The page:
How, then to proceed? Everyone knows what military reforms look like – they include constitutional reforms, legislative changes, budget oversight, professionalisation, the retirement of the senior leadership etc etc. Such reforms start from a different kind of assessment of threats and challenges, such as the Internal Security Sector Review that Kosovo undertook, and a process to reshape the military to address these. But the Egyptian military is unlikely, at this stage at least, to accept a process, which leads to this kind of reform. A more circumspect process is needed.
The key consideration is to cajole and persuade Egypt’s military leadership not to block the initial steps towards reform. That will first of all require a unified international community. There is no chance of reforms happening if the United States, European governments and the likes of Turkey and Saudi Arabia sending different signals. Egypt’s security can no longer be bought through the comfortable kleptocracy of Military Inc.
Supporting democratisation will demand that the military’s key patrons can also commit to shifting away from unconditional, unrestricted aid flows and send a clear message that business with the Egyptian military will be more transparent and accountable. Moreover, a concerted effort to ensure that new lending agreements, as with the latest commitments from the European Bank for Reconstruction and Development, are made with an eye to improving corporate governance and contributing to the diversification of private sector ownership.
Inside Egypt, a key step should be to ensure that during the forthcoming electoral campaigns – for parliamentary and presidential office – the issue of military reform becomes part of the debate. Candidates should be asked what they think of the issue and the media should be encouraged to test he limits of the military’s patience by raising the issue – with the West ready to support reporters who are brave enough to explore the issue.
Part of making the issue a “story” could be done by organising a high-level conference in Cairo on the subject of military transformation with speakers from countries that have successfully undergone military reform – such as Spain, Bosnia-Herzegovina, Albania, Indonesia, Ghana, and South Africa – and from those countries that will continue to support Egypt’s military. The fact that people would gather to talk about the issue will provide enough of a “hook” for the media to raise the issue. Perhaps UNDP could be persuaded to focus their forthcoming Arab Human Development Report on the economic consequences of Egypt’s Military Inc. Their earlier reports, starting in 2002, have helped shape the way Middle East is talked about.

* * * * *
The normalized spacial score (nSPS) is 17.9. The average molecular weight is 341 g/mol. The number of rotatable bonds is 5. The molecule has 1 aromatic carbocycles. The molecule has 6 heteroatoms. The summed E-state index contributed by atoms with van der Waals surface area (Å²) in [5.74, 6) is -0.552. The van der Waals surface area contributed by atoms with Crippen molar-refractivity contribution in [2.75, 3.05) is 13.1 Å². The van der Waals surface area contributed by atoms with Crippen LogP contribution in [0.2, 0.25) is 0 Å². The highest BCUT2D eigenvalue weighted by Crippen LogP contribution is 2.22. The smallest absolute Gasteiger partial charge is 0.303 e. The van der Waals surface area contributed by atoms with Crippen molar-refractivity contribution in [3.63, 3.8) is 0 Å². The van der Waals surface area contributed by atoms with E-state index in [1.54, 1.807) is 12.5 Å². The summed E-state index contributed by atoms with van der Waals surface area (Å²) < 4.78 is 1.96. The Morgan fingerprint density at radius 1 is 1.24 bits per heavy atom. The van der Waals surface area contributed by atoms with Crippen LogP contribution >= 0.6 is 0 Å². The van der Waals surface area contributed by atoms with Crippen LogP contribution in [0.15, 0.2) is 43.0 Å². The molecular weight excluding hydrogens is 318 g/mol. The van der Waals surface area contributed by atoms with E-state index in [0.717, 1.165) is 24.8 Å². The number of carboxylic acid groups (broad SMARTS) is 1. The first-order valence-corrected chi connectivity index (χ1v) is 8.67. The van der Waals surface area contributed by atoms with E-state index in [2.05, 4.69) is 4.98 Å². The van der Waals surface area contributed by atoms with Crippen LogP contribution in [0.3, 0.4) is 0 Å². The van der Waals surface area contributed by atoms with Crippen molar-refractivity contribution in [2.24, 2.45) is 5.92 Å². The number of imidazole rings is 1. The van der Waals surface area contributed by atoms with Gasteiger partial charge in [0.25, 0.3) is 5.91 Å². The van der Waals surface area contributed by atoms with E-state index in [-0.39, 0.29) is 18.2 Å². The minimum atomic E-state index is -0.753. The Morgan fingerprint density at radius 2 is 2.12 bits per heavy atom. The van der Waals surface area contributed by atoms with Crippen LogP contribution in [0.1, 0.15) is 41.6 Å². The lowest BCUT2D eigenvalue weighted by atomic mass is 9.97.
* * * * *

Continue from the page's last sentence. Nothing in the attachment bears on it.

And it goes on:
More medium-term, one idea might be to follow the model of the National Dialogue, which has been established by Deputy Prime Minister Yehia Al Gamal to maintain contacts with the range of Egyptian stakeholders. A commission could be set up by the new legislature, with members drawn from all parts of society, to look not at military reform, but at economic reform – or some aspect of thereof, such as tax-raising, competition of labour practices. Badging the initiative as such will make it more palatable yet will allow an investigation into the impact of Military Inc and expose how harmful it is to Egypt’s economic development. From this, a larger, more explicitly defence-related process can begin – starting with a review of the threats and challenges that Egypt actually faces. Once this has delivered a report, some years from now, it may by then have become acceptable to launch an explicit process of military reform.
Egypt will struggle to progress towards democracy unless some form of military reform takes place – at some stage. Right now, however, the question is not so much how to drive reform, but how to make the notion of reform palatable to entrenced interests, which includes a military officer’s corps that currently controls the country. To set the stage for reform. Failure to do so could end up underming progress in the longer-term.
The European Council on Foreign Relations does not take collective positions. ECFR publications only represent the views of its individual authors.